Chapter Two: Capitals and Cupcakes

When Julie starts her new school, Jack London Elementary, she misses Ivy. And every time she walks down the hall, she keeps a look out for Principal Sanchez, who was strict. He had a demerit system, which Julie soon knew all about. If you got three demerits, you had to stay after school to scrub desks or wash blackboards. When Julie's teacher, Ms. Hunter, writes her name on the blackboard, a boy says that she had forgotten the "r" in Mrs. Ms. Hunter says that it's just Ms. Hunter, and she draws out the "zzz" sound, like a buzzing bee. She says that it's not Miss or Mrs. The students didn't understand. Ms. Hunter says to think of it like "Mr.", because you call a man Mr. whether he's married or not. A girl named Allison asks what is wrong with Miss or Mrs.; Ms. Hunter says that whether a woman is married or not is her business, and that Ms. works either way.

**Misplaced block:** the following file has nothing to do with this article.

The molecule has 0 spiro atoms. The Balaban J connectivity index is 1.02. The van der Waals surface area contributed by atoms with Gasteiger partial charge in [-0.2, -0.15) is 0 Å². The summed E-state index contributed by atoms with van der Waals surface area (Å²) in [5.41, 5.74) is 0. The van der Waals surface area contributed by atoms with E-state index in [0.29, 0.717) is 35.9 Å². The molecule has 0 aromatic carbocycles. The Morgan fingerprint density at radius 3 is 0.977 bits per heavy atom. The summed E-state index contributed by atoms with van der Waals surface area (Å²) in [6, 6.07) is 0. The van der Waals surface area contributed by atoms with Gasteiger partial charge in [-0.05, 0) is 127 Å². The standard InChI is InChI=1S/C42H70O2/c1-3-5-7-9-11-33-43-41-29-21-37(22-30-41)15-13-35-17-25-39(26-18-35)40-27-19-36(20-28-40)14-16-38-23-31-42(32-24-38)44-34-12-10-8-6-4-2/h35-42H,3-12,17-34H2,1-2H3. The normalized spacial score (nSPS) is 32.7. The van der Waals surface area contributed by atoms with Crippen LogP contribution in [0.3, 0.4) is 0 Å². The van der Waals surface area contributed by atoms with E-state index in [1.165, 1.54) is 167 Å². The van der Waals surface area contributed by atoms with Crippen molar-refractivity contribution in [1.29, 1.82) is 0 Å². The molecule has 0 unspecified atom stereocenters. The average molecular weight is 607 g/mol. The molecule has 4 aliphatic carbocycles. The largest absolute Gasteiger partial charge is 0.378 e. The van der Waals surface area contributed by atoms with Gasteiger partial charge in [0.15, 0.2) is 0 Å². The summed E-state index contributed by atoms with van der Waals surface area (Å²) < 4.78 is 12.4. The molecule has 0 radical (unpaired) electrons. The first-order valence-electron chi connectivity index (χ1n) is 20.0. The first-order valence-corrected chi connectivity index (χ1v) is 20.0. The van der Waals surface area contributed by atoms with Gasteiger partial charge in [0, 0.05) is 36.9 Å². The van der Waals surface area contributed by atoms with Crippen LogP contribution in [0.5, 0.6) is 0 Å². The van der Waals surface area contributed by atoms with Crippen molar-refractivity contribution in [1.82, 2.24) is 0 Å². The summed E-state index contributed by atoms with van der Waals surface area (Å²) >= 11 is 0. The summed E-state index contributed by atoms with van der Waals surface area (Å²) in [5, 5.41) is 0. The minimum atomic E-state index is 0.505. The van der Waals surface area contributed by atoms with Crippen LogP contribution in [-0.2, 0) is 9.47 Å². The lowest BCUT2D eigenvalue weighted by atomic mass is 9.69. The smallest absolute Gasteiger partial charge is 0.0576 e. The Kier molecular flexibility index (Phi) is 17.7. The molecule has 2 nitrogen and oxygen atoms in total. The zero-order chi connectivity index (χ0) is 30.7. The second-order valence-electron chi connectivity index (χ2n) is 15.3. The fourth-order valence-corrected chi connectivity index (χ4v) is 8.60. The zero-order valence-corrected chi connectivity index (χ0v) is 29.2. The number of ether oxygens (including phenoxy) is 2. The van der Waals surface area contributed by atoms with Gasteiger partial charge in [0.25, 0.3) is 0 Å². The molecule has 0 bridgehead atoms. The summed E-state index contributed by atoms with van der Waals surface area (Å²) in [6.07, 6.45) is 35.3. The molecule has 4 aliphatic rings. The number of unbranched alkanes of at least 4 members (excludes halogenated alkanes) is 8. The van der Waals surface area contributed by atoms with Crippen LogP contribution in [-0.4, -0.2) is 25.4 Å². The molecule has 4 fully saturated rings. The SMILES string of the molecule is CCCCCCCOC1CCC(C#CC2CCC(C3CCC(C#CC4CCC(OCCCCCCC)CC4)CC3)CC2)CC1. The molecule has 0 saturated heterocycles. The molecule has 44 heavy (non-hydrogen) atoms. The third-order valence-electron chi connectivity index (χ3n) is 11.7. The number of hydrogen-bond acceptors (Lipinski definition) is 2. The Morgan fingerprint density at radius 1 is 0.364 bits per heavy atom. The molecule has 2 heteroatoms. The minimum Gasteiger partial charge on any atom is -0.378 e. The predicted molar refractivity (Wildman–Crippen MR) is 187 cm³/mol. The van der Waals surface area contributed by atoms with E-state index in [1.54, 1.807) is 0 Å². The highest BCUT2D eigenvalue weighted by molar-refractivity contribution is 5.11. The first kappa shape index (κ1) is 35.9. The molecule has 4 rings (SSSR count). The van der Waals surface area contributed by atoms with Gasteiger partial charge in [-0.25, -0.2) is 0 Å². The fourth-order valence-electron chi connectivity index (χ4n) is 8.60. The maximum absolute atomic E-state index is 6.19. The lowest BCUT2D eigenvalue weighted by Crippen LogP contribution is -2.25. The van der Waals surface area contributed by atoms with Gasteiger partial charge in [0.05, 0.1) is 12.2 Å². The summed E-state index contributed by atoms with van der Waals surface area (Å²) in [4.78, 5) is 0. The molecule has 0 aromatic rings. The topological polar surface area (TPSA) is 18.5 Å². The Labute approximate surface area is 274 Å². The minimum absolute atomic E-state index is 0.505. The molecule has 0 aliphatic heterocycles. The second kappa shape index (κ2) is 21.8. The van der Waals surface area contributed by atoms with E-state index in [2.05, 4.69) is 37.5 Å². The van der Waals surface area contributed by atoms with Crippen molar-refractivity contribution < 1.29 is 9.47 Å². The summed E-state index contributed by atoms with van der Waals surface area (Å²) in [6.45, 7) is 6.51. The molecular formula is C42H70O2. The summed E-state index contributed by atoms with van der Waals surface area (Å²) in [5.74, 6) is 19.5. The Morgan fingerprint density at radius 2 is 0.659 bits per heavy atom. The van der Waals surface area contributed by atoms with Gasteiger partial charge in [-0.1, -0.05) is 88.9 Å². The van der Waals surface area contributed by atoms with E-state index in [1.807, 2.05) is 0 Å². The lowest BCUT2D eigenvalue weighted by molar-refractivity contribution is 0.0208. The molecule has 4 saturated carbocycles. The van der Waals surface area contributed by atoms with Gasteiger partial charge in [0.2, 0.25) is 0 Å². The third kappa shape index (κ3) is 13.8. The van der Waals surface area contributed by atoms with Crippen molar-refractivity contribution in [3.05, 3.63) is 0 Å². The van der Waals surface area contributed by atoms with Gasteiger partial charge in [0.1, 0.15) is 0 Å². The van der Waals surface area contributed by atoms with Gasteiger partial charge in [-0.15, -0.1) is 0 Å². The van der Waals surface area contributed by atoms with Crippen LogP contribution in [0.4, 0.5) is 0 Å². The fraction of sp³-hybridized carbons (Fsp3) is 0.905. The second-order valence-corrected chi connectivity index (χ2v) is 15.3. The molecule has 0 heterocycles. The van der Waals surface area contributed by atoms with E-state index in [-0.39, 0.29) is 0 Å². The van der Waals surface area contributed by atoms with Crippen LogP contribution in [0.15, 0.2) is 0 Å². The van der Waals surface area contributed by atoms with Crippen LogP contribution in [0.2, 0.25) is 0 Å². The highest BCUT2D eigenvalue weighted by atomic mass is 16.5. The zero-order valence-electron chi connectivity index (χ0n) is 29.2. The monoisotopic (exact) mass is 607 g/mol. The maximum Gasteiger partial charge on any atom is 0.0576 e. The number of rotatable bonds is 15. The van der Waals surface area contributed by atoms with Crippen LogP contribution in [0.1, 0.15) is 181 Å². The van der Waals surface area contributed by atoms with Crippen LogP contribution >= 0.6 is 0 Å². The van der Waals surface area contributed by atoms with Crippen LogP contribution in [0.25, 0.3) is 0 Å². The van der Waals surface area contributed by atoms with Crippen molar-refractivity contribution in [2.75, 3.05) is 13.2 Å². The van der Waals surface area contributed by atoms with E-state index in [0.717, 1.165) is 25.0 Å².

Chapter Three: Jump Shots and Rebounds

Chapter Four: Career Day

Chapter Five: Let Girls Play, Too

Chapter Six: Dumpster and Hoopsters

Looking Back: America in the 1970s

Discusses life in America in the 1970s. Topics include:

  • The ideology many people held about boys being more superior than girls in the fields of athletics.
  • Edith Green, a Congresswomen who added a new section in the Educational Amendments of 1972 that forbid sex discrimination at any school that received money from the federal government - this section soon became Title IX.
  • Changes that were brought to schools due to Title IX, such as equal pay for male and female teachers, admission for female students who wished to attend law, business, and medical school, and more athletic school teams for girls.
  • Dot Richardson, who joined a girls' fast-pitch softball team after Title IX and later on became one of the country's best softball players.
  • Billie Jean King's Battle of the Sexes tennis match with Bobby Riggs - a game that would later on prove that female athletes could play just as well as men.
  • The changes in women's jobs due to Title IX, with a lot more women tackling jobs that were traditionally only for men, and with more women earning an income for the very first time.
  • Opinions and stigmas that women received once they divorced, as well the different opportunities in careers and school that gave more women independence.
  • People's opinions of the government following the Watergate scandal and Vietnam War during the Nixon administration.